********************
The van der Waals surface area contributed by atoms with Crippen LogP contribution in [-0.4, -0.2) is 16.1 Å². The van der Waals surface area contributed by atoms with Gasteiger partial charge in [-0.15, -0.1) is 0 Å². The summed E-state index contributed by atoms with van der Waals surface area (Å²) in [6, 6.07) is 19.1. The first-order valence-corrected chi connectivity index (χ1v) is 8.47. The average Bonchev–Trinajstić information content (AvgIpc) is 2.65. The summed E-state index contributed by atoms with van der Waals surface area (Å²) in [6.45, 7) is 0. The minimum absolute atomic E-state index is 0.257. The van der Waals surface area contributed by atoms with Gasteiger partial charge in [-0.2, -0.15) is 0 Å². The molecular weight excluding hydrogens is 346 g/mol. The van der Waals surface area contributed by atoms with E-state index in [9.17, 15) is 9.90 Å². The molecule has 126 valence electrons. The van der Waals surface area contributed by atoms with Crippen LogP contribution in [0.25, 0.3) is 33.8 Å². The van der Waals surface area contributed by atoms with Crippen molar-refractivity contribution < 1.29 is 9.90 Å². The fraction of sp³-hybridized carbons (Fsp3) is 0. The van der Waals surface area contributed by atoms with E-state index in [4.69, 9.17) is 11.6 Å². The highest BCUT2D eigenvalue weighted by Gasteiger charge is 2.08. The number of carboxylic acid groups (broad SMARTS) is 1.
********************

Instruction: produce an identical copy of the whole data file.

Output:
The van der Waals surface area contributed by atoms with Crippen LogP contribution in [-0.4, -0.2) is 16.1 Å². The van der Waals surface area contributed by atoms with Gasteiger partial charge in [-0.15, -0.1) is 0 Å². The summed E-state index contributed by atoms with van der Waals surface area (Å²) in [6, 6.07) is 19.1. The first-order valence-corrected chi connectivity index (χ1v) is 8.47. The average Bonchev–Trinajstić information content (AvgIpc) is 2.65. The summed E-state index contributed by atoms with van der Waals surface area (Å²) in [6.45, 7) is 0. The minimum absolute atomic E-state index is 0.257. The van der Waals surface area contributed by atoms with Gasteiger partial charge in [-0.2, -0.15) is 0 Å². The molecular weight excluding hydrogens is 346 g/mol. The van der Waals surface area contributed by atoms with E-state index in [9.17, 15) is 9.90 Å². The molecule has 126 valence electrons. The van der Waals surface area contributed by atoms with Crippen LogP contribution in [0.25, 0.3) is 33.8 Å². The van der Waals surface area contributed by atoms with Crippen molar-refractivity contribution < 1.29 is 9.90 Å². The fraction of sp³-hybridized carbons (Fsp3) is 0. The van der Waals surface area contributed by atoms with E-state index in [4.69, 9.17) is 11.6 Å². The highest BCUT2D eigenvalue weighted by Gasteiger charge is 2.08. The number of carboxylic acid groups (broad SMARTS) is 1.